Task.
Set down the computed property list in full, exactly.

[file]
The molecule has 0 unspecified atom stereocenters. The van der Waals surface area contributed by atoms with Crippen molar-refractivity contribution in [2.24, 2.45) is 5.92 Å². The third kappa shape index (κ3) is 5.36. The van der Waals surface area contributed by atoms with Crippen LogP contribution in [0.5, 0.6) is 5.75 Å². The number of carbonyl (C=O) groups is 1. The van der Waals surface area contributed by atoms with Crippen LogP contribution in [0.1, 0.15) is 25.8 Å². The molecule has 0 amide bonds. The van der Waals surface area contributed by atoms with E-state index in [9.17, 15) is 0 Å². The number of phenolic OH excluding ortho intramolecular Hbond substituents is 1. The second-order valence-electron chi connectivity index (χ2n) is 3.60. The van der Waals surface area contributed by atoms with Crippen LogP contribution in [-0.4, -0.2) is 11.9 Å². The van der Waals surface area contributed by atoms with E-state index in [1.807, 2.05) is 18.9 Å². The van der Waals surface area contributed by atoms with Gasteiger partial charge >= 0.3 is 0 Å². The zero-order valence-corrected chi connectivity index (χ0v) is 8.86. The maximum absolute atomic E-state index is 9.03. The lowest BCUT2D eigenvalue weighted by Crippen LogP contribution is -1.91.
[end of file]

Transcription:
The molecule has 0 unspecified atom stereocenters. The van der Waals surface area contributed by atoms with Crippen molar-refractivity contribution in [2.24, 2.45) is 5.92 Å². The third kappa shape index (κ3) is 5.36. The van der Waals surface area contributed by atoms with Crippen LogP contribution in [0.5, 0.6) is 5.75 Å². The number of carbonyl (C=O) groups is 1. The van der Waals surface area contributed by atoms with Crippen LogP contribution in [0.1, 0.15) is 25.8 Å². The molecule has 0 amide bonds. The van der Waals surface area contributed by atoms with E-state index in [9.17, 15) is 0 Å². The number of phenolic OH excluding ortho intramolecular Hbond substituents is 1. The second-order valence-electron chi connectivity index (χ2n) is 3.60. The van der Waals surface area contributed by atoms with Crippen LogP contribution in [-0.4, -0.2) is 11.9 Å². The van der Waals surface area contributed by atoms with E-state index in [1.807, 2.05) is 18.9 Å². The van der Waals surface area contributed by atoms with Gasteiger partial charge >= 0.3 is 0 Å². The zero-order valence-corrected chi connectivity index (χ0v) is 8.86. The maximum absolute atomic E-state index is 9.03. The lowest BCUT2D eigenvalue weighted by Crippen LogP contribution is -1.91.